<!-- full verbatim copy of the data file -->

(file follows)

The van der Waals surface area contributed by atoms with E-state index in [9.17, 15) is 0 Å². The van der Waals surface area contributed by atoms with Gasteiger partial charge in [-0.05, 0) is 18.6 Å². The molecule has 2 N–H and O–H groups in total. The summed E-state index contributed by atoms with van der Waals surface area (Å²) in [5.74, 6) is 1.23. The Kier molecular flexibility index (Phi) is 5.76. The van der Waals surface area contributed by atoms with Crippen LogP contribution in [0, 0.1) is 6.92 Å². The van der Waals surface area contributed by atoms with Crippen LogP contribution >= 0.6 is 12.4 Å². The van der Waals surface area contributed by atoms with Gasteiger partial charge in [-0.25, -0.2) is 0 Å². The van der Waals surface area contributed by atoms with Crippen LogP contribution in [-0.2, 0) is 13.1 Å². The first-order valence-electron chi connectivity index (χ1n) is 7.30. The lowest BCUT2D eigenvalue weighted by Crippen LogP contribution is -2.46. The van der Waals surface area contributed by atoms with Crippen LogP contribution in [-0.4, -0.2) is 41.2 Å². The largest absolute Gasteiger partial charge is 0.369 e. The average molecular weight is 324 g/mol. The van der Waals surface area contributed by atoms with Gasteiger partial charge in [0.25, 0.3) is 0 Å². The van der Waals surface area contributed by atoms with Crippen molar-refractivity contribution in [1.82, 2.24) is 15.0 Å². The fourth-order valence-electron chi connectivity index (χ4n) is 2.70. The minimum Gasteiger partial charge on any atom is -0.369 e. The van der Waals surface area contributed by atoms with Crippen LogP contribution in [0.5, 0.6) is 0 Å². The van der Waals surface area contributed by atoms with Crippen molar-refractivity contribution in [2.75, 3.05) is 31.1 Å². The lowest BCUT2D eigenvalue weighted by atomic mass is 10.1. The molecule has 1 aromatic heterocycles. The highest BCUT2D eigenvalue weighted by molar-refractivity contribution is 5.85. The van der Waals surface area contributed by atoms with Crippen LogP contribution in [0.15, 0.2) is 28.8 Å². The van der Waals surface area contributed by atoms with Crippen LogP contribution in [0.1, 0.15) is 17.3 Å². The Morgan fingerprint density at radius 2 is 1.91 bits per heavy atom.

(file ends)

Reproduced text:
The van der Waals surface area contributed by atoms with E-state index in [9.17, 15) is 0 Å². The van der Waals surface area contributed by atoms with Gasteiger partial charge in [-0.05, 0) is 18.6 Å². The molecule has 2 N–H and O–H groups in total. The summed E-state index contributed by atoms with van der Waals surface area (Å²) in [5.74, 6) is 1.23. The Kier molecular flexibility index (Phi) is 5.76. The van der Waals surface area contributed by atoms with Crippen LogP contribution in [0, 0.1) is 6.92 Å². The van der Waals surface area contributed by atoms with Crippen LogP contribution >= 0.6 is 12.4 Å². The van der Waals surface area contributed by atoms with Gasteiger partial charge in [-0.25, -0.2) is 0 Å². The van der Waals surface area contributed by atoms with Crippen LogP contribution in [-0.2, 0) is 13.1 Å². The first-order valence-electron chi connectivity index (χ1n) is 7.30. The lowest BCUT2D eigenvalue weighted by Crippen LogP contribution is -2.46. The van der Waals surface area contributed by atoms with Crippen LogP contribution in [-0.4, -0.2) is 41.2 Å². The largest absolute Gasteiger partial charge is 0.369 e. The average molecular weight is 324 g/mol. The van der Waals surface area contributed by atoms with Gasteiger partial charge in [0.25, 0.3) is 0 Å². The van der Waals surface area contributed by atoms with Crippen molar-refractivity contribution in [1.82, 2.24) is 15.0 Å². The fourth-order valence-electron chi connectivity index (χ4n) is 2.70. The minimum Gasteiger partial charge on any atom is -0.369 e. The van der Waals surface area contributed by atoms with Crippen LogP contribution in [0.5, 0.6) is 0 Å². The van der Waals surface area contributed by atoms with Crippen molar-refractivity contribution in [2.75, 3.05) is 31.1 Å². The lowest BCUT2D eigenvalue weighted by atomic mass is 10.1. The molecule has 1 aromatic heterocycles. The highest BCUT2D eigenvalue weighted by molar-refractivity contribution is 5.85. The van der Waals surface area contributed by atoms with Crippen LogP contribution in [0.15, 0.2) is 28.8 Å². The van der Waals surface area contributed by atoms with Crippen LogP contribution in [0.1, 0.15) is 17.3 Å². The Morgan fingerprint density at radius 2 is 1.91 bits per heavy atom.